In recent years the decisions of the United States Supreme Court in the area of juvenile law and the growing public awareness of the delinquency problem have brought about drastic changes in American juvenile courts.
This book represents a major research effort to determine the effect of defense counsel’s performance on the conduct and outcome of delinquency cases. After a brief historical analysis of the factors leading to changes in juvenile law, the authors explore in detail the impact of the lawyer’s presence and performance on the outcomes of cases in two juvenile courts.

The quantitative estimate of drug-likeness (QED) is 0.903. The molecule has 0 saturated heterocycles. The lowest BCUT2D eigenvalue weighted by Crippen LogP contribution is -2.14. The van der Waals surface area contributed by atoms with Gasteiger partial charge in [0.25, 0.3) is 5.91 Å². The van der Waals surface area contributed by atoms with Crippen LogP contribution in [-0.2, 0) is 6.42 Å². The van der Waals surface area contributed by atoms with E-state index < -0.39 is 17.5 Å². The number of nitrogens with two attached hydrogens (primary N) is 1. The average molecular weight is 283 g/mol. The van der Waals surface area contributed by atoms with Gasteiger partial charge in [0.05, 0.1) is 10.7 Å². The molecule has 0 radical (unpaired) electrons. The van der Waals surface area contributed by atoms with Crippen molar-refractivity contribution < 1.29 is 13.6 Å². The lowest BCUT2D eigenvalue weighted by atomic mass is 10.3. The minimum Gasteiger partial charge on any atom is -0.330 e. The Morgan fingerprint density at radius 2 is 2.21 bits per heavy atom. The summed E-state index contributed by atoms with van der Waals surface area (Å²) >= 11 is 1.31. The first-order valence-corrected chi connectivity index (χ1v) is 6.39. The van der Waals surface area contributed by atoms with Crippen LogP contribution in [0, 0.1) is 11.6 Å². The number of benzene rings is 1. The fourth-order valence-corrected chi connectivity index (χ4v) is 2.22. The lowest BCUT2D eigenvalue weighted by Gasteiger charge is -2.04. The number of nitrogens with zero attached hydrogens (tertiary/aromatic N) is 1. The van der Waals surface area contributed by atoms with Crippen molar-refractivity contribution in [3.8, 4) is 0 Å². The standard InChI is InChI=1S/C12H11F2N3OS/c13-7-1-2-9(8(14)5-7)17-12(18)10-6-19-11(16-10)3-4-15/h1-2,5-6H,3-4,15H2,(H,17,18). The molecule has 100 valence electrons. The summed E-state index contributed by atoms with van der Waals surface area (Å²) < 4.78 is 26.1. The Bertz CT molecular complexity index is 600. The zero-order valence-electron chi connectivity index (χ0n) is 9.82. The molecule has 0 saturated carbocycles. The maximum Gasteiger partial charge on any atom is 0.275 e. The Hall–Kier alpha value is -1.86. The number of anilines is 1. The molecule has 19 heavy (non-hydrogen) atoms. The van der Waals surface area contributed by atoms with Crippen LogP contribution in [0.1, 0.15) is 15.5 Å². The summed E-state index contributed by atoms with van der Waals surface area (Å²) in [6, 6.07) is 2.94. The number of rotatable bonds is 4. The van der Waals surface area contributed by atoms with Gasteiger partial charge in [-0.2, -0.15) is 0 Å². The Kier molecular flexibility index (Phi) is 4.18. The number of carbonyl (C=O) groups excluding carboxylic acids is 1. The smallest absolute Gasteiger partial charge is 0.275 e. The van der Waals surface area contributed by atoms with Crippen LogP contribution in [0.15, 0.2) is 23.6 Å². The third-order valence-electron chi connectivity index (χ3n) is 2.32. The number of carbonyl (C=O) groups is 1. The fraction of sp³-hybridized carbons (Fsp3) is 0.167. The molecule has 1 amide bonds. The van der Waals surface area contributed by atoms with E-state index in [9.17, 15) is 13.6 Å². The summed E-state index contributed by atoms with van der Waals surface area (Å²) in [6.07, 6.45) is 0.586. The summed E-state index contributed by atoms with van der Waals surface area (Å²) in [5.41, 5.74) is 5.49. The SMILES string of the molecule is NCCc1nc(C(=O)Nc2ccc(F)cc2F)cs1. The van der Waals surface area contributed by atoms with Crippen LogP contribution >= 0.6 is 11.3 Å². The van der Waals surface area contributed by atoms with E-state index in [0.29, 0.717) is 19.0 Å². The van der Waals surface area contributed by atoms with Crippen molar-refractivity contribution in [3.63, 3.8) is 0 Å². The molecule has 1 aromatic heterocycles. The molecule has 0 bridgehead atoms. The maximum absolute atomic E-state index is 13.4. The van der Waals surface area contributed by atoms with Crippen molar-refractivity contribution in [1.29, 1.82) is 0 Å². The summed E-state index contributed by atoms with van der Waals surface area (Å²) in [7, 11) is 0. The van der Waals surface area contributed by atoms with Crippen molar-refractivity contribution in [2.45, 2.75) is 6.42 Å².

The analysis further explores the various factors influencing a lawyer’s defense posture and develops the thesis that the effectiveness of counsel is determined largely by the structure of the delinquency hearing and the willingness and ability of court personnel and procedures to adapt to the introduction of an adversarial role of defense counsel. What makes this study unique is the large-scale effort to combine legal analysis and sociological methodology to the study of an action-oriented program. The use of the classical experimental design, the selection of control and experimental groups by random assignment, and the extent to which the use of this methodology increases the validity of the results, will be of interest to both lawyers and social scientists. The book is a major contribution to the growing literature in the field of the sociology of law.